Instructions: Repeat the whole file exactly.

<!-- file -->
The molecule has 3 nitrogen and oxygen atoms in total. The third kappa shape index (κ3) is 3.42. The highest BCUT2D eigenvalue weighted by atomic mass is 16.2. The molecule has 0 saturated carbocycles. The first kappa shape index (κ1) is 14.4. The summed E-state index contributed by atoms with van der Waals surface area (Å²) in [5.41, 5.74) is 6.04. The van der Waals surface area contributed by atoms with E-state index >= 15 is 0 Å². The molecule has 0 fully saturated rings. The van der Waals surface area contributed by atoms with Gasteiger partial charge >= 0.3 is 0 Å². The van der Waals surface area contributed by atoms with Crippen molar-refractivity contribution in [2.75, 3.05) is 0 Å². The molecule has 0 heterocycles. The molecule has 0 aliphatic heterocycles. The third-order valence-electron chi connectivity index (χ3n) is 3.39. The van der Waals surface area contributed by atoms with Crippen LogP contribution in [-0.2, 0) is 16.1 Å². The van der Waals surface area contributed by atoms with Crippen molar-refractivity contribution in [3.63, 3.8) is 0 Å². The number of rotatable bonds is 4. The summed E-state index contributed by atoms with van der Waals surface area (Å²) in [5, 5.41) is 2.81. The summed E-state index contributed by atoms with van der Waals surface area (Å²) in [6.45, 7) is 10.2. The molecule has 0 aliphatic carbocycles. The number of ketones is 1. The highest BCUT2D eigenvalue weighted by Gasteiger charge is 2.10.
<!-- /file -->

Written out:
The molecule has 3 nitrogen and oxygen atoms in total. The third kappa shape index (κ3) is 3.42. The highest BCUT2D eigenvalue weighted by atomic mass is 16.2. The molecule has 0 saturated carbocycles. The first kappa shape index (κ1) is 14.4. The summed E-state index contributed by atoms with van der Waals surface area (Å²) in [5.41, 5.74) is 6.04. The van der Waals surface area contributed by atoms with E-state index >= 15 is 0 Å². The molecule has 0 fully saturated rings. The van der Waals surface area contributed by atoms with Gasteiger partial charge >= 0.3 is 0 Å². The van der Waals surface area contributed by atoms with Crippen molar-refractivity contribution in [2.75, 3.05) is 0 Å². The molecule has 0 heterocycles. The molecule has 0 aliphatic heterocycles. The third-order valence-electron chi connectivity index (χ3n) is 3.39. The van der Waals surface area contributed by atoms with Crippen LogP contribution in [-0.2, 0) is 16.1 Å². The van der Waals surface area contributed by atoms with Crippen molar-refractivity contribution in [3.63, 3.8) is 0 Å². The number of rotatable bonds is 4. The summed E-state index contributed by atoms with van der Waals surface area (Å²) in [5, 5.41) is 2.81. The summed E-state index contributed by atoms with van der Waals surface area (Å²) in [6.45, 7) is 10.2. The molecule has 0 aliphatic carbocycles. The number of ketones is 1. The highest BCUT2D eigenvalue weighted by Gasteiger charge is 2.10.